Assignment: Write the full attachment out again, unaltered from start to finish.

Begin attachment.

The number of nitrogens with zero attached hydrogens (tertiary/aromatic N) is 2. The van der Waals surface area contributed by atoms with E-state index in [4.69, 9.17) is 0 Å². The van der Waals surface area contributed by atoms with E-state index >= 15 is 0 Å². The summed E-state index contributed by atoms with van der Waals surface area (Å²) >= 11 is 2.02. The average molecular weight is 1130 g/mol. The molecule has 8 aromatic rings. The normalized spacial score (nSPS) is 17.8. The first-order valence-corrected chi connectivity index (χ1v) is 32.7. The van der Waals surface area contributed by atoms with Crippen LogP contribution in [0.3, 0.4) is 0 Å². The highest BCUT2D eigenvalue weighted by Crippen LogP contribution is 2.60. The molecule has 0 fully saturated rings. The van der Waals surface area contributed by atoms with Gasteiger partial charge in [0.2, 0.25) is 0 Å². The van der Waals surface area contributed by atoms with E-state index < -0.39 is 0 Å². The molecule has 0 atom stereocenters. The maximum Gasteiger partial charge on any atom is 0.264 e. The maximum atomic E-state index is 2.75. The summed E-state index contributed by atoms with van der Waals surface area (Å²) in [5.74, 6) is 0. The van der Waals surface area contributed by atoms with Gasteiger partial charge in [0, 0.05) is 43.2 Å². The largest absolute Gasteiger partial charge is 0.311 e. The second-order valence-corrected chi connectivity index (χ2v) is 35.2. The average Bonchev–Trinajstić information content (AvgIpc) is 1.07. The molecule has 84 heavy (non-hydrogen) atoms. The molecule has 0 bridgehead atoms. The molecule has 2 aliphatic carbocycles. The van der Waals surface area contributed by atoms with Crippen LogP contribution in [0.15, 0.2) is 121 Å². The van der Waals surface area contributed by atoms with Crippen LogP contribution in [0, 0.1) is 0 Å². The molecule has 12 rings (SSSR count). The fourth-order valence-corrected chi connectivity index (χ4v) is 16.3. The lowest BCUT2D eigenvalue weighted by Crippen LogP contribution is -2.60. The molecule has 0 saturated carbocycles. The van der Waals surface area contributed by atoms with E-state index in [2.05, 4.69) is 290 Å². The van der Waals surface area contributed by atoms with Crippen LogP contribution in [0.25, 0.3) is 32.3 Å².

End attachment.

The number of nitrogens with zero attached hydrogens (tertiary/aromatic N) is 2. The van der Waals surface area contributed by atoms with E-state index in [4.69, 9.17) is 0 Å². The van der Waals surface area contributed by atoms with E-state index >= 15 is 0 Å². The summed E-state index contributed by atoms with van der Waals surface area (Å²) >= 11 is 2.02. The average molecular weight is 1130 g/mol. The molecule has 8 aromatic rings. The normalized spacial score (nSPS) is 17.8. The first-order valence-corrected chi connectivity index (χ1v) is 32.7. The van der Waals surface area contributed by atoms with Crippen LogP contribution in [0.3, 0.4) is 0 Å². The highest BCUT2D eigenvalue weighted by Crippen LogP contribution is 2.60. The molecule has 0 fully saturated rings. The van der Waals surface area contributed by atoms with Gasteiger partial charge in [0.2, 0.25) is 0 Å². The van der Waals surface area contributed by atoms with E-state index < -0.39 is 0 Å². The molecule has 0 atom stereocenters. The maximum Gasteiger partial charge on any atom is 0.264 e. The maximum atomic E-state index is 2.75. The summed E-state index contributed by atoms with van der Waals surface area (Å²) in [5.74, 6) is 0. The van der Waals surface area contributed by atoms with Gasteiger partial charge in [0, 0.05) is 43.2 Å². The largest absolute Gasteiger partial charge is 0.311 e. The second-order valence-corrected chi connectivity index (χ2v) is 35.2. The average Bonchev–Trinajstić information content (AvgIpc) is 1.07. The molecule has 84 heavy (non-hydrogen) atoms. The molecule has 0 bridgehead atoms. The molecule has 2 aliphatic carbocycles. The van der Waals surface area contributed by atoms with Crippen LogP contribution in [0.15, 0.2) is 121 Å². The van der Waals surface area contributed by atoms with Crippen LogP contribution in [0, 0.1) is 0 Å². The molecule has 12 rings (SSSR count). The fourth-order valence-corrected chi connectivity index (χ4v) is 16.3. The lowest BCUT2D eigenvalue weighted by Crippen LogP contribution is -2.60. The molecule has 0 saturated carbocycles. The van der Waals surface area contributed by atoms with E-state index in [2.05, 4.69) is 290 Å². The van der Waals surface area contributed by atoms with Crippen LogP contribution in [0.25, 0.3) is 32.3 Å².